Kim and Moon met in the truce village of Panmunjom for their historic inter-Korean summit on April 27. The one-day meeting was the first rare chance for the rest of the world, especially the general public in South Korea, to have unfiltered and unscripted access to the young North Korean leader.

Despite appearing a little nervous when he first crossed the military demarcation line to shake hands with Moon, Kim showed that he was not very different from other leaders in the world today, making jokes and giving spontaneous responses on various occasions.

The North Korean leader even acknowledged the underdeveloped state of the nation's transportation system compared to that of South Korea.

"What worries me about President Moon visiting us is that our transportation system is deficient, and you might find it uncomfortable," Kim said.

The North Korean leader's performance at the summit impressed many political analysts in South Korea.

"Kim Jong Un was the influencer today. He was the main event. He outperformed and outshined Moon, largely because of the moments we have not seen from a North Korean leader. He was the center of attention today. He did that deliberately and those were all the choices he made. He had an agenda today, which is to steal the show. I think he did a very good job at it," James Kim, an international relations expert at the Asan Institute for Policy Studies in Seoul, told Sputnik.

However, despite Kim Jong Un's charisma at the summit, the joint statement released following his meeting with Moon lacked concrete steps on how North Korea planned to denuclearize, South Korean political analysts argued.

"The most important issue here is about denuclearization and peace. As expected, the joint statement is relatively very vague. On the issue of denuclearization, there's no mention about the mechanism by which the denuclearization will happen. There's no mention about the schedule of denuclearization," Professor Kim from the Asan Institute for Policy Studies said.

The joint statement from the summit, known as Panmunjom Declaration for Peace, Prosperity and Unification of the Korean Peninsula, only had one paragraph mentioning denuclearization.

Following the summit, both nations took substantial steps to implement the agreement. They included a number of tension reduction measures such as ceasing hostile acts against each other, carrying out disarmament in a phased manner and pursuing the end of the Korean War by turning the 1953 armistice into a peace treaty.

About three weeks before the historic summit between US President Donald Trump and Kim Jong Un was scheduled to take place on June 12 in Singapore, the US president abruptly decided to cancel the highly anticipated, first ever face-to-face meeting between leaders of their nations.

President Moon made efforts to try to save the summit he helped broker by agreeing to a second meeting with Kim Jong Un at North Korea's request. Trump subsequently reversed his decision after Pyongyang softened its rhetoric and sent a senior official to deliver a personal letter from Kim to the White House.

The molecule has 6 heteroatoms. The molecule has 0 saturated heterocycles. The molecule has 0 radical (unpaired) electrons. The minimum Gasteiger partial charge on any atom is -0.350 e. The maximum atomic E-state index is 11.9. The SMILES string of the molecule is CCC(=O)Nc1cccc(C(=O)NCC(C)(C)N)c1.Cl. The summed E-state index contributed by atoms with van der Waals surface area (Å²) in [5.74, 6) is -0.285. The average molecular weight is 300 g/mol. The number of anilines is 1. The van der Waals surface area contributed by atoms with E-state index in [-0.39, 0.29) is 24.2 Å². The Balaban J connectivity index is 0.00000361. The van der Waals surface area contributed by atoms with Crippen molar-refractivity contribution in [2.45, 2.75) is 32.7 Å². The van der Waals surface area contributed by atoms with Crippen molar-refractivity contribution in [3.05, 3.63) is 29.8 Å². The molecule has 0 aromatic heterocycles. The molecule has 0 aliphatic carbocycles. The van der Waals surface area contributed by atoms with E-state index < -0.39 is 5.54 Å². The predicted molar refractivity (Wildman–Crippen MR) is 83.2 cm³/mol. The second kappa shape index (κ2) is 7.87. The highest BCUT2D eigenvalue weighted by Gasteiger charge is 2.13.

After trading hawkish insults and military threats against each other for almost one year, Trump and Kim made history when they shook hands for the first time outside the Capella Hotel in Singapore, where the two leaders had spent the whole morning negotiating.

However, despite Trump's claim that his meeting with the North Korean leader was "better than anyone could have expected," the joint statement released at the end of the summit failed to include details on how North Korea plans to move toward denuclearization, far away from the kind of "complete, verifiable, irreversible denuclearization" the US side had insisted on.

Similar to the Panmunjom Declaration after the first inter-Korean summit in April, the joint statement from the Singapore summit only included one sentence reiterating North Korea's pledge toward complete denuclearization of the Korean Peninsula.

"Reaffirming the April 27, 2018 Panmunjom Declaration, the Democratic People's Republic of Korea commits to work toward complete denuclearization of the Korean Peninsula," the joint statement said.

Political analysts argued that the results from the summit in Singapore tilted heavily in Kim's favor.

"This is a completely useless agreement. The most important result from the summit is this is a victory for Kim Jong Un and a defeat for Trump. That's because this is exactly what Kim Jong Un wanted all along, verbal pledges to denuclearization without a specific timeline. This is the best result for him," Zhang Baohui, the director of the Center for Asian Pacific Studies at Hong Kong's Lingnan University, told Sputnik.

Following the Singapore summit, peace talks between the United States and North Korea stalled because Washington refused to lift stringent economic sanctions before Pyongyang took substantial steps toward denuclearization.

In July, US media reports alleged that satellite images showed clear signs of construction and significant improvement at major nuclear sites in North Korea, including a missile manufacturing facility in the city of Hamhung and the Yongbyon Nuclear Scientific Research Center.